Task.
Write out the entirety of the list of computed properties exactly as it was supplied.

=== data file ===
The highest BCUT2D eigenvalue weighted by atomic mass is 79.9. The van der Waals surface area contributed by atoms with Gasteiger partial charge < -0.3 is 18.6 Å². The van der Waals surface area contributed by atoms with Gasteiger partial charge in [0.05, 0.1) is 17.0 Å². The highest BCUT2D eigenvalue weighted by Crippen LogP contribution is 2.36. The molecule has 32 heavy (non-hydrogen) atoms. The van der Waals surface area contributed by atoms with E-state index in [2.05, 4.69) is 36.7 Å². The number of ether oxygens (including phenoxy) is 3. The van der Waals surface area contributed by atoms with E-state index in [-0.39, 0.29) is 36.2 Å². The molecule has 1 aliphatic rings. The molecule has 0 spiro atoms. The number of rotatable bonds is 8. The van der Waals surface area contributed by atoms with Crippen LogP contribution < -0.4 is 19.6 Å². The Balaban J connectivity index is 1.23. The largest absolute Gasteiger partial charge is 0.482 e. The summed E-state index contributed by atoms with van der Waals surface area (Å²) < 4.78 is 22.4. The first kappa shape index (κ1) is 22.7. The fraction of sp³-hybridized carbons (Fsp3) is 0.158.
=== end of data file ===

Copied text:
The highest BCUT2D eigenvalue weighted by atomic mass is 79.9. The van der Waals surface area contributed by atoms with Gasteiger partial charge < -0.3 is 18.6 Å². The van der Waals surface area contributed by atoms with Gasteiger partial charge in [0.05, 0.1) is 17.0 Å². The highest BCUT2D eigenvalue weighted by Crippen LogP contribution is 2.36. The molecule has 32 heavy (non-hydrogen) atoms. The van der Waals surface area contributed by atoms with E-state index in [2.05, 4.69) is 36.7 Å². The number of ether oxygens (including phenoxy) is 3. The van der Waals surface area contributed by atoms with E-state index in [-0.39, 0.29) is 36.2 Å². The molecule has 1 aliphatic rings. The molecule has 0 spiro atoms. The number of rotatable bonds is 8. The van der Waals surface area contributed by atoms with Crippen LogP contribution < -0.4 is 19.6 Å². The Balaban J connectivity index is 1.23. The largest absolute Gasteiger partial charge is 0.482 e. The summed E-state index contributed by atoms with van der Waals surface area (Å²) < 4.78 is 22.4. The first kappa shape index (κ1) is 22.7. The fraction of sp³-hybridized carbons (Fsp3) is 0.158.